Open Air (Riverside Park) Plate

Kwanzan Cherry Plate

Based on morphology the following organism were identified:

  • Riverside Park - 1 budding yeast & 2 types of motile bacteria
  • Kwanzan Cherry - 1 budding yeast & 2 bacteria morphologies
  • Big Barrel - 2 types budding yeasts & a bacteria
  • Little Barrel - 1 apparent pure yeast strain

Success from failure? Possibly.

While the yeast strains are isolated and grown up, it's worth considering what we've accomplished and where we might go from here. The original plan was to isolate native organisms for use in a malt based fermented beverage. We now have at least 2 wild Baltimore yeasts on our plates and 3 more selected from barrels used after coolshipping. Two showed at least moderate attenuative properties in the capture media.  Several did not.

Trials will tell us more but it is fair to suspect that these yeasts may not do well fermenting a malt based wort on their own. So is our plan still viable?

Michael Tonsmeire of The Mad Fermentationist blog and Sapwood Cellars (opening soon) stopped by our June meeting to share funky beers and talk about his brewing philosophies. One topic he spoke on was recognizing and embracing your individual strengths and scales.

As homebrewers it can be hard to make an Octoberfest that nails the style as well as commercial brewers. They have first pick of malts, laboratories to grow up strong & pure pitches of yeast, rigorous fermentation & packaging controls, and employees devoted entirely to quality control & sensory evaluation.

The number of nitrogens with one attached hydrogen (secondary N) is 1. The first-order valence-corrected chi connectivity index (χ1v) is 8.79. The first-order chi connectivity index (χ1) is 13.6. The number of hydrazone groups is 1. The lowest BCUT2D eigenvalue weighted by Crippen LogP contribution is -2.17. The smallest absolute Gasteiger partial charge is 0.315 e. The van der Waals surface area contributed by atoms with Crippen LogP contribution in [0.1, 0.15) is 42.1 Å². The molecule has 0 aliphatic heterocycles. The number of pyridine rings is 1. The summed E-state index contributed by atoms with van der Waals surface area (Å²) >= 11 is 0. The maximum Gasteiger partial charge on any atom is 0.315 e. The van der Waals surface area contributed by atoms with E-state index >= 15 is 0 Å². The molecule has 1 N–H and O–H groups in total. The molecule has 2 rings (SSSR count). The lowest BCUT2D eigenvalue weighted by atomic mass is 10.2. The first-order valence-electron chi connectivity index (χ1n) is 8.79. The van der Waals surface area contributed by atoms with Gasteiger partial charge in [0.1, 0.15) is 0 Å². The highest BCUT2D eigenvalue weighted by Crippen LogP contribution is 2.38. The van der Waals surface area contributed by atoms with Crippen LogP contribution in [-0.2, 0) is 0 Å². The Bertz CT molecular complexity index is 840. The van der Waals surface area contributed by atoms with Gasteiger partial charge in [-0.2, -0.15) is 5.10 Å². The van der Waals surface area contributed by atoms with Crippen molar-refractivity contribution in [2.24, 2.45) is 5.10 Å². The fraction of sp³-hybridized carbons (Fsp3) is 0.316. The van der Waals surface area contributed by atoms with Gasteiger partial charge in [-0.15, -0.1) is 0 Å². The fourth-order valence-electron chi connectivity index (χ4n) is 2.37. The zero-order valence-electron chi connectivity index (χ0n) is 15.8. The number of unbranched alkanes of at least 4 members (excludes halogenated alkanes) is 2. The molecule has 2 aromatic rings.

On the other hand we are not beholden to the demands of bulk production. This affords us flexibility. For example, we can experiment with secondary additions from local crops, using fruits that aren't grown in large enough quantities to be an option for commercial offerings. Just last month Mulberry Trees in our area started to yield ripe fruit. For anyone not familiar the mulberry is a delicious, mildly sweet & jammy tasting fruit that looks a lot like a blackberry.

Mulberry Fruit & Leaves (Andre Abrahami, May 28th, 2007)

Perhaps we won't end up with a yeast that can make a beer. But perhaps we will end up with several capable of producing local fruit wines and ciders! We will stick to our strengths as homebrewers and stay nimble. Cheers and happy brewing!

Read more as we take our isolates out of the lab for a test drive!

Budding Yeast & Motile Bacteria

Baltibrew members hail from a wide range of professional backgrounds, from the service sector to the arts to engineering and finance.  Among our ranks are several bonafide microbiologists.  Drawing on their expertese, the club has embarked on a challenging and multi-part project for the year: we're going to try to capture, isolate, culture, and evaluate a Baltimore native brewers yeast!

Finished capture kit for club members.

While a number of our brewers produce tasty beverages via spontaneous and mixed fermentation, there are a several challenges in an attempt to isolate a strain of yeast for brewing purposes.

  1. Capturing anything interesting at all!